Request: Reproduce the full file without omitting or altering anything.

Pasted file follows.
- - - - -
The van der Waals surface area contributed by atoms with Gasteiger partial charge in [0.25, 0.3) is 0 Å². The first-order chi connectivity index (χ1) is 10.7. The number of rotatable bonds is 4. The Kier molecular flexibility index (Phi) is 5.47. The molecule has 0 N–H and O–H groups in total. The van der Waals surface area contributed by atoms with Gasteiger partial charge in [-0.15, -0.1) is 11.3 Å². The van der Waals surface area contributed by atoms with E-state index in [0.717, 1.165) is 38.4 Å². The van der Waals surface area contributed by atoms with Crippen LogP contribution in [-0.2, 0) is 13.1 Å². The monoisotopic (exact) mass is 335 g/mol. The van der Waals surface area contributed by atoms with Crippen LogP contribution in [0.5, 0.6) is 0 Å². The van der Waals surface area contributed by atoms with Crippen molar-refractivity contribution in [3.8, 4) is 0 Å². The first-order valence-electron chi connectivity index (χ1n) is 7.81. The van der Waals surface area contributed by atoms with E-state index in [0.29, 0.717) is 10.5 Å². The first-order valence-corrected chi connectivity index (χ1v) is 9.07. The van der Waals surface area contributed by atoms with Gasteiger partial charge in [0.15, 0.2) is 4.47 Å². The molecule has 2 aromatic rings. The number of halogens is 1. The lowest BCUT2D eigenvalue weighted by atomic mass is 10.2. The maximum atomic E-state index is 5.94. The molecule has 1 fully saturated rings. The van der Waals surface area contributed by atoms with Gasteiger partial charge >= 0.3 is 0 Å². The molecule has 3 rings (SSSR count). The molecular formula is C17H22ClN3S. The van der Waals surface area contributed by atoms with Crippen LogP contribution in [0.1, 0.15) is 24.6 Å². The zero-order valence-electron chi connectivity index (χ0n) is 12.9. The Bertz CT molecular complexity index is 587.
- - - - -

The van der Waals surface area contributed by atoms with Gasteiger partial charge in [0.25, 0.3) is 0 Å². The first-order chi connectivity index (χ1) is 10.7. The number of rotatable bonds is 4. The Kier molecular flexibility index (Phi) is 5.47. The molecule has 0 N–H and O–H groups in total. The van der Waals surface area contributed by atoms with Gasteiger partial charge in [-0.15, -0.1) is 11.3 Å². The van der Waals surface area contributed by atoms with E-state index in [0.717, 1.165) is 38.4 Å². The van der Waals surface area contributed by atoms with Crippen LogP contribution in [-0.2, 0) is 13.1 Å². The monoisotopic (exact) mass is 335 g/mol. The van der Waals surface area contributed by atoms with Crippen LogP contribution in [0.5, 0.6) is 0 Å². The van der Waals surface area contributed by atoms with Crippen molar-refractivity contribution in [3.8, 4) is 0 Å². The first-order valence-electron chi connectivity index (χ1n) is 7.81. The van der Waals surface area contributed by atoms with E-state index in [0.29, 0.717) is 10.5 Å². The first-order valence-corrected chi connectivity index (χ1v) is 9.07. The van der Waals surface area contributed by atoms with Gasteiger partial charge in [0.15, 0.2) is 4.47 Å². The molecule has 2 aromatic rings. The number of halogens is 1. The lowest BCUT2D eigenvalue weighted by atomic mass is 10.2. The maximum atomic E-state index is 5.94. The molecule has 1 fully saturated rings. The van der Waals surface area contributed by atoms with Gasteiger partial charge >= 0.3 is 0 Å². The molecule has 3 rings (SSSR count). The molecular formula is C17H22ClN3S. The van der Waals surface area contributed by atoms with Crippen LogP contribution in [0.1, 0.15) is 24.6 Å². The zero-order valence-electron chi connectivity index (χ0n) is 12.9. The Bertz CT molecular complexity index is 587.